Most people battling a Miami foreclosure don't have the ability to simply sign a massive check to save their home.
Just because the banks do have that ability, our Miami foreclosure attorneys know it doesn't mean they should automatically be forgiven of the deceptive and illegal practices that led so many homeowners into this expensive quagmire.
What we're namely referring to is the $26 billion settlement that was reached by five major banks - JPMorgan Chase, Bank of America, Citigroup, Wells Fargo and Ally - and attorneys general from 49 states, including Florida. This settlement was intended as a peace offering of sorts, although, as we've previously written in our Miami Foreclosure Lawyer Blog, it amounts to little more than hanging up curtains at the home of a hoarder. It barely scratches the surface of the greater problems, and is really a drop in the bucket for the profit these institutions are known to rake in.
That being said, one thing the settlement thankfully didn't do was prevent future criminal investigations and prosecutions as well as civil cases to be brought to court on behalf of individuals.
Let's consider the following facts that have recently been revealed:
These banks made it the industry standard to sell loans to buyers who were unqualified. These loans became toxic investments, which they then sold to unsuspecting buyers. When the mess hit the fan in 2008 and all those homeowners could no longer keep up on their payments, these banking giants engaged in robo-signing techniques and document fabrications that allowed them to foreclose on homes, even when they couldn't prove they owned it.
According to a recent report by the U.S. Department of Housing and Urban Development, although it has been the banks' practice to blame low-level employees for all of this, they can't say that anymore.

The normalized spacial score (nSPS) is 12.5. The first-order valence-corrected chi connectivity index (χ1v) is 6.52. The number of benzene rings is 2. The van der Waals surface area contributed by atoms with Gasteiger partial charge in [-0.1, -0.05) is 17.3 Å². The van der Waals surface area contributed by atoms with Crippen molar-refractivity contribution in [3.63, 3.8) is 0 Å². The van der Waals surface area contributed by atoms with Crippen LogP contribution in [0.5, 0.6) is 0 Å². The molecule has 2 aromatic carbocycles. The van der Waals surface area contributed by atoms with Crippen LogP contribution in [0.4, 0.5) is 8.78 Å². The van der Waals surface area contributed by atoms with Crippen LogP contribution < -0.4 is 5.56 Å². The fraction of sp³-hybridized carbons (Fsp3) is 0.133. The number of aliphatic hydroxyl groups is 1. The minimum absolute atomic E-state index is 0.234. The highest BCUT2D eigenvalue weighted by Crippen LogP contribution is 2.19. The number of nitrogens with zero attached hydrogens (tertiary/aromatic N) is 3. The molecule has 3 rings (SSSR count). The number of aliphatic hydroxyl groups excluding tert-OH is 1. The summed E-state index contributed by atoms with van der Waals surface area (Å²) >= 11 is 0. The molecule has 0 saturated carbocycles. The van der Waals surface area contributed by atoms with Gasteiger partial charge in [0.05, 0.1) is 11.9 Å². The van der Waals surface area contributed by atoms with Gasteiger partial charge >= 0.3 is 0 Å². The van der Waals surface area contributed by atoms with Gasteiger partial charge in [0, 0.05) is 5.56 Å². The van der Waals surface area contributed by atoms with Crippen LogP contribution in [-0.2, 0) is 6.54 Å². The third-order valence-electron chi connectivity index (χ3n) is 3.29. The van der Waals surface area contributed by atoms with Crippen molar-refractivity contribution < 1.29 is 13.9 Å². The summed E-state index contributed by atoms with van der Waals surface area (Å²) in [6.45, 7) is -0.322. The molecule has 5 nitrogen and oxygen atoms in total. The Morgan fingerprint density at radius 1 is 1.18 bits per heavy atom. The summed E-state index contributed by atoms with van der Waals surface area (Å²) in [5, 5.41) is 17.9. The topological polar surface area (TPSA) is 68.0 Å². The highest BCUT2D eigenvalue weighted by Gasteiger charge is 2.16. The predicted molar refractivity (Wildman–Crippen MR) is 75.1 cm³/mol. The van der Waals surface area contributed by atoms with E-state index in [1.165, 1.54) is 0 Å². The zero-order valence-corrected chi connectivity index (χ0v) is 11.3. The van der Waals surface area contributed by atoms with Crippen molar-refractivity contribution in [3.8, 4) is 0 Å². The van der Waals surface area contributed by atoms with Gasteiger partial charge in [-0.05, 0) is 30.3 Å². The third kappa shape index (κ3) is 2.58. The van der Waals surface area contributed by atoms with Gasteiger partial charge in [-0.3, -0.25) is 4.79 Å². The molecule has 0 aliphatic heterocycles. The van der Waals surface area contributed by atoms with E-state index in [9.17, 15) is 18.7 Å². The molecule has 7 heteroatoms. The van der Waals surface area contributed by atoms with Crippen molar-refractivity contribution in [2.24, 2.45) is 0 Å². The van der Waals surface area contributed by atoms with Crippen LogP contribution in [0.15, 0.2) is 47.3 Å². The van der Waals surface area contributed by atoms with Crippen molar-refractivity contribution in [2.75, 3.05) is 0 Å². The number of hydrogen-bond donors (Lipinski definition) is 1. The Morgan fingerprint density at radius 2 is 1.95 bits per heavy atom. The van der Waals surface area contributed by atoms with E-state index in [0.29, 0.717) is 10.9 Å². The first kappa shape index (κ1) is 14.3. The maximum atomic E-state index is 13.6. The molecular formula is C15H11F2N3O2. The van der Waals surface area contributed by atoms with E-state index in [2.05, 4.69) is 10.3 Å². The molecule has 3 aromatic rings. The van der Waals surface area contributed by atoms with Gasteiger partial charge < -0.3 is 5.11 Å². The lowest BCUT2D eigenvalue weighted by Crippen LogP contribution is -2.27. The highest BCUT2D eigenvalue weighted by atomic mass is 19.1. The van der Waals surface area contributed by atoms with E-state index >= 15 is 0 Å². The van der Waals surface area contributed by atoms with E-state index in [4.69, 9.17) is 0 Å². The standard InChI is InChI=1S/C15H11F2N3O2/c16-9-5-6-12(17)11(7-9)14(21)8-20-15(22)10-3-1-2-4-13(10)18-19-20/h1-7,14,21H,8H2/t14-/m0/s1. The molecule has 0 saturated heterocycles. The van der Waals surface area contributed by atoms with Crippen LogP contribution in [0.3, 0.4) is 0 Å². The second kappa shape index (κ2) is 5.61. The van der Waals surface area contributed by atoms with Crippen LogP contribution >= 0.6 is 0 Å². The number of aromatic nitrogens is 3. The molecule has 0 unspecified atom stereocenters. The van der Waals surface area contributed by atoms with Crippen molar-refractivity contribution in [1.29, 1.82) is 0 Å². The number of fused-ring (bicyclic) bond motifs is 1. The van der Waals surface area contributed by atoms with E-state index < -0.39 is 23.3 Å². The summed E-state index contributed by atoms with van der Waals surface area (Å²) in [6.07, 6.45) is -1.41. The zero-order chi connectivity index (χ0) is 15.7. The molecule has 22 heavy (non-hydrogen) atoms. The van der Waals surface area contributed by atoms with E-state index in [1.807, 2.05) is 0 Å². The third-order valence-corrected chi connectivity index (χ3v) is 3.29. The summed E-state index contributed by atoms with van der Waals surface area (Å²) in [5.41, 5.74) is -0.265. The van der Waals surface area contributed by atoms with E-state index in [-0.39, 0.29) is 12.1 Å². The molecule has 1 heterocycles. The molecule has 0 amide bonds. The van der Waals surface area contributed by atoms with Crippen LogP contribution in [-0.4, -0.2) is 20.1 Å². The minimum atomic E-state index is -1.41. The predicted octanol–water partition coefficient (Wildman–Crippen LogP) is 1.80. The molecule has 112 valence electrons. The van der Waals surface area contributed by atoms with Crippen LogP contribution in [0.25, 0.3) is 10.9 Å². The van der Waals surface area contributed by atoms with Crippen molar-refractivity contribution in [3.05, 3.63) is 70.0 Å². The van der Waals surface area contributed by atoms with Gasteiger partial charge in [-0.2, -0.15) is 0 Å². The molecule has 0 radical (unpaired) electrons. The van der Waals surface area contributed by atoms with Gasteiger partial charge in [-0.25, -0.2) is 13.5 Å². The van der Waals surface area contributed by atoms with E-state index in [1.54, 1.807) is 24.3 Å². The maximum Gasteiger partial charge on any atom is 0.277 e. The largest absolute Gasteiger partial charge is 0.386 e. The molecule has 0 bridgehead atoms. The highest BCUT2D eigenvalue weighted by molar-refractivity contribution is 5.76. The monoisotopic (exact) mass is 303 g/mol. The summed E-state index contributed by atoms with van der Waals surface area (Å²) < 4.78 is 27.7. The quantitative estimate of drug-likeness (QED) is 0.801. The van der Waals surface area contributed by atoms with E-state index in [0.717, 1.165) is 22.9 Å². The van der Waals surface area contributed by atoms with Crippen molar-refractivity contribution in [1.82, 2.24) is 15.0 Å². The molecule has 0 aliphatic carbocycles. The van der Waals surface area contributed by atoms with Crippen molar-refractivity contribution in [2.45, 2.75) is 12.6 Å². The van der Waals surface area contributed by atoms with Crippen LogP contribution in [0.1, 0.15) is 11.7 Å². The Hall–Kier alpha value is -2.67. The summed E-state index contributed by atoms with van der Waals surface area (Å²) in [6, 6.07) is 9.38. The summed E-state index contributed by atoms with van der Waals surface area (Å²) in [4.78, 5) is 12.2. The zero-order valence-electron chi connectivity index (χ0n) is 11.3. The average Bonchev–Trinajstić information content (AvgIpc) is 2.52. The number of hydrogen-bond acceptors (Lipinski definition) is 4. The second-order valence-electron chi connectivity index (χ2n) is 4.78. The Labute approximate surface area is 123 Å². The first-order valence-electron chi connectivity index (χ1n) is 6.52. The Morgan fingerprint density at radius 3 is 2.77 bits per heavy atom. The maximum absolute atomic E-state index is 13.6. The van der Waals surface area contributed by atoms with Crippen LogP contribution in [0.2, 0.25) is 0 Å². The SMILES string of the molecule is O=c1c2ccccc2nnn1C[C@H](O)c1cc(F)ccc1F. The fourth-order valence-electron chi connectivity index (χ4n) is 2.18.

In reality, the banks even gave high-level titles to low-level workers to make it seem as if they were actually qualified to sign all the thousands of legal documents they generated that were never checked for accuracy. Even on records that specifically certified that the signatures belonged to those who had personal knowledge of certain facts - it's been proven that wasn't true. In some cases, records were notarized by individuals who never actually saw the signatures being put to paper. At one bank, a manager in the foreclosure department attested to the fact that there were some 10,000 affidavits signed every single month that were never properly reviewed.
Perhaps even more infuriating, these practices continued even after the robo-signing debacle became known to the public.
Such actions demonstrate the brazen nature of these financial institutions to act unethically, and sometimes illegally, especially when they think that they can simply write out a check to make it Ok.
It also shows what you are up against if you are struggling with a Miami foreclosure. That's why it is so critical that you contact a Miami foreclosure attorney who has had experience in dealing with these institutions and who can fight for your interests through ever step of what is a complex process.
If you're battling foreclosure in Miami or the surrounding areas, contact Jacobs Keeley for a confidential appointment to discuss your rights. Call (305) 358-7991.
Banks' foreclosure deceptions go deep, Editorial, The Tampa Bay Times